In a world where the Top 40 consistently includes hip–hop, Kid Cudi is increasingly becoming an anomaly. Think of him as the anti–Drake, a paradoxical force making hip–hop safe for brooders. While much of the scene relies on electronic beats and rhymes about girls and cash, Cudi has historically stuck to very un–Top 40 themes: profound depression, his affinity for mind–altering drugs, scarring family issues and alienation from the trappings of fame. On his new album, we see Kid Cudi exploring many of these same themes, deftly interweaving them with a soundscape that pushes the musical envelope in exciting new ways.

Like last year’s Man on the Moon: the End of Day, this album is highly conceptual: broken down into five “acts,” each has a clear thematic and aesthetic bent. Some of the album’s best moments are in the first and third acts (which explore his hard–partying nature), where head–nodding percussive beats and flowing rhymes persist. Highlights include the album’s first track, “Scott Mescudi vs. the World,” which features a tasteful appearance from Cee–Lo Green. The third act — aptly entitled “Party On” — boasts the album’s peak, “Erase Me,” a track that showcases Cudi not only as a skilled rapper but a capable alt–rock crooner.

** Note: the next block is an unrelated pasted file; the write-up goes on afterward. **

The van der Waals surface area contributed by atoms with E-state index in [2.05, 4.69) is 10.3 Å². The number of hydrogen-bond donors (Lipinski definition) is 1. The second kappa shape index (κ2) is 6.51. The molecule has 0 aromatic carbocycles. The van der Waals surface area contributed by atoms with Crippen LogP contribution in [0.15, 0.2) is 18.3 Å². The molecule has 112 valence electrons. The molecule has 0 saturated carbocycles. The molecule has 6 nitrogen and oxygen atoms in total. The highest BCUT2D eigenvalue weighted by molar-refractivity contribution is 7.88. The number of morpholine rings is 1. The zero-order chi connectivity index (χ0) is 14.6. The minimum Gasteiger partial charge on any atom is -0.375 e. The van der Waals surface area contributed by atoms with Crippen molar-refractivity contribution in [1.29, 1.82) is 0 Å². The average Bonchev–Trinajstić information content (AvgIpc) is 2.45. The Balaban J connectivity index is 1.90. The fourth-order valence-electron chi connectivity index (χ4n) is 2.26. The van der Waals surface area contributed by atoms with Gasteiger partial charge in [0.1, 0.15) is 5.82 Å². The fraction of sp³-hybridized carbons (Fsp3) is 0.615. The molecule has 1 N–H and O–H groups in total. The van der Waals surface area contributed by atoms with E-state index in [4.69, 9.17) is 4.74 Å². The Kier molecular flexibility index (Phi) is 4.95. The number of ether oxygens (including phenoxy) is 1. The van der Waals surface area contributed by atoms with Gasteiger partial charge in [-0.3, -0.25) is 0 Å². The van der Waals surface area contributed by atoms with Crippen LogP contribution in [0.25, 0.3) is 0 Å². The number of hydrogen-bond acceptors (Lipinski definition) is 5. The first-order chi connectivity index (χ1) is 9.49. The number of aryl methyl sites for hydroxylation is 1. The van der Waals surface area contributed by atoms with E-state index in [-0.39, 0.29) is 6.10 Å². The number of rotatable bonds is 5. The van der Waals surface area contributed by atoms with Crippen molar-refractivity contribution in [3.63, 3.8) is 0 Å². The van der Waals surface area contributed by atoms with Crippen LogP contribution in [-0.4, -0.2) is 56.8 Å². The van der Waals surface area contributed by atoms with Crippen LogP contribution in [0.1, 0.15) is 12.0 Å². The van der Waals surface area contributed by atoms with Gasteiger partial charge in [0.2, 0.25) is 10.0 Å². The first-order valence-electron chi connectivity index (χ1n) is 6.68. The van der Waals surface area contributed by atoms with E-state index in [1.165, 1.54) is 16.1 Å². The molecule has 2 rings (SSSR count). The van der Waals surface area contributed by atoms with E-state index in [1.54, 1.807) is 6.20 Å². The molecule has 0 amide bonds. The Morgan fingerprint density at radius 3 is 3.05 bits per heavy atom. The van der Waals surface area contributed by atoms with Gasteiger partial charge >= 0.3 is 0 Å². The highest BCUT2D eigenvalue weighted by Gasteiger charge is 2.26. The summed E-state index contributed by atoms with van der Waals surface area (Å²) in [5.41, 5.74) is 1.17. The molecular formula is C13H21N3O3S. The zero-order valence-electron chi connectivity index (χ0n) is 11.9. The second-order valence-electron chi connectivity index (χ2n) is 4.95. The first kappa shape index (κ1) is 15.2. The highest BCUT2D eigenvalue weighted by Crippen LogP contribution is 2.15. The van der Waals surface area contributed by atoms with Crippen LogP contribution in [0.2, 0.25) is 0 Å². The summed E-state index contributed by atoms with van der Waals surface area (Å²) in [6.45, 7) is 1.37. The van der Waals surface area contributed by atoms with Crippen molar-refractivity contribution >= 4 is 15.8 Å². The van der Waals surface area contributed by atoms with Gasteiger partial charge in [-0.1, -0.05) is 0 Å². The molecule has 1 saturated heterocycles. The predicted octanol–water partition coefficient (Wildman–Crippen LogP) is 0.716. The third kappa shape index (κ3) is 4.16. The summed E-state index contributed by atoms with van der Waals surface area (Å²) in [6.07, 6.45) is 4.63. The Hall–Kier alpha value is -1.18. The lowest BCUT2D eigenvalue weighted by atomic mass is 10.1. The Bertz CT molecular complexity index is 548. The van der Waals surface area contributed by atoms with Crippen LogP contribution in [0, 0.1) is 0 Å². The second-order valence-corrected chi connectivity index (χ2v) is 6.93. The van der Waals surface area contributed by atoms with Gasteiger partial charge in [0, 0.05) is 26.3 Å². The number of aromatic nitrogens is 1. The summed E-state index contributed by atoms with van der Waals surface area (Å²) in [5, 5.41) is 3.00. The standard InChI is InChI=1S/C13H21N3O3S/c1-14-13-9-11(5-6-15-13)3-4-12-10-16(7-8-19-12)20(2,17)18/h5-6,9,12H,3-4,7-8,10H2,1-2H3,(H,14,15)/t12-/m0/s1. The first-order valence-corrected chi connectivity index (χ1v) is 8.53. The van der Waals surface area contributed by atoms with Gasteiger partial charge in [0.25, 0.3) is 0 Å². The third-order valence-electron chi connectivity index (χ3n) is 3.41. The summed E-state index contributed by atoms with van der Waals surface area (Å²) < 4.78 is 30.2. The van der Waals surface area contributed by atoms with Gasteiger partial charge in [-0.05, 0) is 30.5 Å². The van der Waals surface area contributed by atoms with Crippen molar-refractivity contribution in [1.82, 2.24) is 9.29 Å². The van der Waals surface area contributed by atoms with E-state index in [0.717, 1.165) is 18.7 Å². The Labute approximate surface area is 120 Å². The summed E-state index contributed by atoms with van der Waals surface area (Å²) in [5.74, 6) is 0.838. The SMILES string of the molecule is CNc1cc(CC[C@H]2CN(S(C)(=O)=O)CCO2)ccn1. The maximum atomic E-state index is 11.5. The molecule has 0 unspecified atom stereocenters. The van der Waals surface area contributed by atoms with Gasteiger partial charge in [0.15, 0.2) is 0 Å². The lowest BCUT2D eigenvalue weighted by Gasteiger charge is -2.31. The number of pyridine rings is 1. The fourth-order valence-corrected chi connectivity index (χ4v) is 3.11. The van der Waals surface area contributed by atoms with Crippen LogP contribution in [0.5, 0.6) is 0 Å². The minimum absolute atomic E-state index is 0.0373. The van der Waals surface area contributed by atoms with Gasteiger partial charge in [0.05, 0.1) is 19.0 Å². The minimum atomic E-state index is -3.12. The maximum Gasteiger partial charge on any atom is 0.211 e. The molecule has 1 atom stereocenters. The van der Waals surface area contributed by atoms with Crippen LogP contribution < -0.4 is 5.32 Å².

The second and fourth acts are noticeably more subdued in sound and tone. The second act has a psychedelic vibe — fittingly so, as it explores Cudi’s oft–publicized relationship with drugs. The final act is a strong finish — the verses are often reduced to positive platitudes, but the songs are just too rich and fulfilling to write off.

Kid Cudi Man on the Moon II: The Legend of Mr. Rager Sounds Like: Not much else, really 99–Cent Download: “Erase Me” Good For: Exploring your life and dilemmas, preferably in act format 4/5 Stars


Comments

All comments eligible for publication in Daily Pennsylvanian, Inc. publications.